• “Don’t assume I’m automatically going to love any new person you go out with. And they are not in a position to tell me off, just because they are going out with you. They haven’t known me long enough to have that right.”
  • “Don’t tell me I’m being dramatic about how I’m feeling. I’m allowed to feel angry and upset.”
  • “Please find a way to be together in the same room, so that we can still celebrate some things together. I might want to get married one day, and I would like to know that you will both be there at my wedding.”
  • “When discussing whose turn it is to have me for the weekend, please don’t make me feel like a project that needs to be managed. Ask me what I want.”
  • “Don’t use your sadness or bitterness to tell me about relationships. My friends (or girlfriends or boyfriends) are really important to me, so please don’t criticise them.”
  • “Don’t insult or make fun of the gifts I receive from my other parent. Don’t insult the things I like, enjoy, or am proud of. It makes you look petty, and it makes me sad.”

It is important to know that divorce or separation is never your fault! This really should be emphasised, because kids can often blame themselves for their parents splitting up. Try to avoid “what ifs” such as “what if I’d tidied my room more, maybe they wouldn’t have argued so much”.

Big changes in life such as divorce and separation can’t be avoided, and it always takes time to adapt. If you’re currently feeling angry or sad, it can be hard to imagine that one day you won’t feel this way. It’s difficult to imagine a time when you might feel “normal” again. But as a part of the changes you are going through, you might have to get used to a new “normal”. While realising that it is okay to feel sad or hurt or angry, it can also help us to focus on any positives that might have come out of the divorce or separation.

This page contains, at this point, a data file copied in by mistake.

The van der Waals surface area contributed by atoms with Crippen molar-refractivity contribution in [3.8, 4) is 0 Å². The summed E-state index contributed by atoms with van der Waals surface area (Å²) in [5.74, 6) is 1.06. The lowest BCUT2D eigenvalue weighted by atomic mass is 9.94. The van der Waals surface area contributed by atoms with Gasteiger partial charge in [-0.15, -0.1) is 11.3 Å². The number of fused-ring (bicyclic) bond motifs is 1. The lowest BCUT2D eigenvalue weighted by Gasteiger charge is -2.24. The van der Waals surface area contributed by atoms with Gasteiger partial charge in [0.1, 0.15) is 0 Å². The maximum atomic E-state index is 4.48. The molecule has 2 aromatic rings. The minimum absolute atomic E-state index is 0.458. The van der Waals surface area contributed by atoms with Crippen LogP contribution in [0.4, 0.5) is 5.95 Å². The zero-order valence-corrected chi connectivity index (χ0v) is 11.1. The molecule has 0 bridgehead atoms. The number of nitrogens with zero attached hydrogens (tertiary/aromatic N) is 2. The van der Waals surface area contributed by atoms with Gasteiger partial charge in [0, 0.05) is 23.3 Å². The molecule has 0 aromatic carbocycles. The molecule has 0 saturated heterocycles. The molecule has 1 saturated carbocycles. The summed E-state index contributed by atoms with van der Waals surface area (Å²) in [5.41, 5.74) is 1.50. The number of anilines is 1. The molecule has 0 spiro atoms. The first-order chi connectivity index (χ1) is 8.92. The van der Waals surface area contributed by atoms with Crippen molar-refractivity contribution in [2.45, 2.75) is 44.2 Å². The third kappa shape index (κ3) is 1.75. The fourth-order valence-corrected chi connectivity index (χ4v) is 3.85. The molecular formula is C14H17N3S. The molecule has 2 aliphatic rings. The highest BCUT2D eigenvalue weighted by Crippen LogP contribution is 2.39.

This might seem impossible at first, but think about it…were your parents always arguing? Does home seem like a calmer place now that one of your parents has moved out? Is anything better now they are apart? If you have to move school, what does the new school have to offer that the previous school didn’t have? Have you made new friendships as a consequence of these changes? Have you learned to be more independent? Have you gained new family members such as step-siblings who are really important to you?

This will seem like a difficult and challenging time for a while, with many ups and downs. But these will eventually even out. Roller-coaster rides always come to an end!

If you live in Gloucestershire and are aged 9-21, you can get support from our TIC+ counsellors. TIC+ works hard at raising funds so they can arrange for a counsellor to see you for free, all you need to do is call us on 01594 372777 or text us on 07520 634063 to arrange an appointment. We know it can be hard to take that first step but, like the other young people we’ve helped, you’ll be so glad you did.

If you need to speak to someone urgently, call Childline on 0800 1111, NHS 111 (on 111) or the Samaritans on 116 123. There’s always someone there to help, and any conversations you have with them are confidential.

For more advice check out our SUPPORT RESOURCES page!